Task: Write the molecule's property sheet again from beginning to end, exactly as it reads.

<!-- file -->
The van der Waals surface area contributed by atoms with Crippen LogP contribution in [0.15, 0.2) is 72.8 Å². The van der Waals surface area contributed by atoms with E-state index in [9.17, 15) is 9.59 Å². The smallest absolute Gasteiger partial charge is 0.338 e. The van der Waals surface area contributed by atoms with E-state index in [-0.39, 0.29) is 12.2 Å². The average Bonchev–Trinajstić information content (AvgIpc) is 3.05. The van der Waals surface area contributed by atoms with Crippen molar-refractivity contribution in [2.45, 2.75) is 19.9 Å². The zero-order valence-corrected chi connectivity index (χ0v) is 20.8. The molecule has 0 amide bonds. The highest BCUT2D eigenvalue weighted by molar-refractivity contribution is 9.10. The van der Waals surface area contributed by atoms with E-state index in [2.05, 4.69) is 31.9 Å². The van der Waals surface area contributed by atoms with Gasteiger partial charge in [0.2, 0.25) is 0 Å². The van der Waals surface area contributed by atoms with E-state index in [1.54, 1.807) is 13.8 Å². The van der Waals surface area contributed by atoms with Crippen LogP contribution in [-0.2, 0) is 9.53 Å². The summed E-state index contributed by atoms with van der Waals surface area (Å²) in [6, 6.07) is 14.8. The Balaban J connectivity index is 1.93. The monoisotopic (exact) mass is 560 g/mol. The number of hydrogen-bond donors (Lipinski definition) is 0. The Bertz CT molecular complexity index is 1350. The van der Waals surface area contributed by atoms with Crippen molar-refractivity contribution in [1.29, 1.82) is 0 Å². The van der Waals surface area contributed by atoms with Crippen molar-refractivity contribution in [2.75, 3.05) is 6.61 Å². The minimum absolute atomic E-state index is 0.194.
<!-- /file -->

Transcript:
The van der Waals surface area contributed by atoms with Crippen LogP contribution in [0.15, 0.2) is 72.8 Å². The van der Waals surface area contributed by atoms with E-state index in [9.17, 15) is 9.59 Å². The smallest absolute Gasteiger partial charge is 0.338 e. The van der Waals surface area contributed by atoms with E-state index in [-0.39, 0.29) is 12.2 Å². The average Bonchev–Trinajstić information content (AvgIpc) is 3.05. The van der Waals surface area contributed by atoms with Crippen molar-refractivity contribution in [2.45, 2.75) is 19.9 Å². The zero-order valence-corrected chi connectivity index (χ0v) is 20.8. The molecule has 0 amide bonds. The highest BCUT2D eigenvalue weighted by molar-refractivity contribution is 9.10. The van der Waals surface area contributed by atoms with E-state index in [2.05, 4.69) is 31.9 Å². The van der Waals surface area contributed by atoms with Gasteiger partial charge in [0.2, 0.25) is 0 Å². The van der Waals surface area contributed by atoms with E-state index in [1.54, 1.807) is 13.8 Å². The van der Waals surface area contributed by atoms with Crippen LogP contribution in [-0.2, 0) is 9.53 Å². The summed E-state index contributed by atoms with van der Waals surface area (Å²) in [6, 6.07) is 14.8. The Balaban J connectivity index is 1.93. The monoisotopic (exact) mass is 560 g/mol. The number of hydrogen-bond donors (Lipinski definition) is 0. The Bertz CT molecular complexity index is 1350. The van der Waals surface area contributed by atoms with Crippen molar-refractivity contribution in [1.29, 1.82) is 0 Å². The van der Waals surface area contributed by atoms with Crippen molar-refractivity contribution in [2.75, 3.05) is 6.61 Å². The minimum absolute atomic E-state index is 0.194.